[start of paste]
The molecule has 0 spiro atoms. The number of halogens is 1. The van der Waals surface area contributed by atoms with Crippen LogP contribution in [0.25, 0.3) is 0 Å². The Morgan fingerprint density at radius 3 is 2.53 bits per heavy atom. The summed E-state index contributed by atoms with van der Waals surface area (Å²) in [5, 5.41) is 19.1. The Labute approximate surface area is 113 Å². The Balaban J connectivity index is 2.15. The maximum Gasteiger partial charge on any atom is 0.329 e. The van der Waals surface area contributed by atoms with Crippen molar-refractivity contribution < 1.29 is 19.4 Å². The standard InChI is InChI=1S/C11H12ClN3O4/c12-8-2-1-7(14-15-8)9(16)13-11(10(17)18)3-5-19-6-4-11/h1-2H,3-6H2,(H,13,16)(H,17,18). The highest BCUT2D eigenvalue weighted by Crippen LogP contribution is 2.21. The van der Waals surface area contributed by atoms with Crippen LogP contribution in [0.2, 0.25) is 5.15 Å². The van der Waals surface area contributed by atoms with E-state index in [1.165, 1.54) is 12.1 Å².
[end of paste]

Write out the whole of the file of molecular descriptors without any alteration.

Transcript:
The molecule has 0 spiro atoms. The number of halogens is 1. The van der Waals surface area contributed by atoms with Crippen LogP contribution in [0.25, 0.3) is 0 Å². The Morgan fingerprint density at radius 3 is 2.53 bits per heavy atom. The summed E-state index contributed by atoms with van der Waals surface area (Å²) in [5, 5.41) is 19.1. The Labute approximate surface area is 113 Å². The Balaban J connectivity index is 2.15. The maximum Gasteiger partial charge on any atom is 0.329 e. The van der Waals surface area contributed by atoms with Crippen molar-refractivity contribution < 1.29 is 19.4 Å². The standard InChI is InChI=1S/C11H12ClN3O4/c12-8-2-1-7(14-15-8)9(16)13-11(10(17)18)3-5-19-6-4-11/h1-2H,3-6H2,(H,13,16)(H,17,18). The highest BCUT2D eigenvalue weighted by Crippen LogP contribution is 2.21. The van der Waals surface area contributed by atoms with Crippen LogP contribution in [0.2, 0.25) is 5.15 Å². The van der Waals surface area contributed by atoms with E-state index in [1.165, 1.54) is 12.1 Å².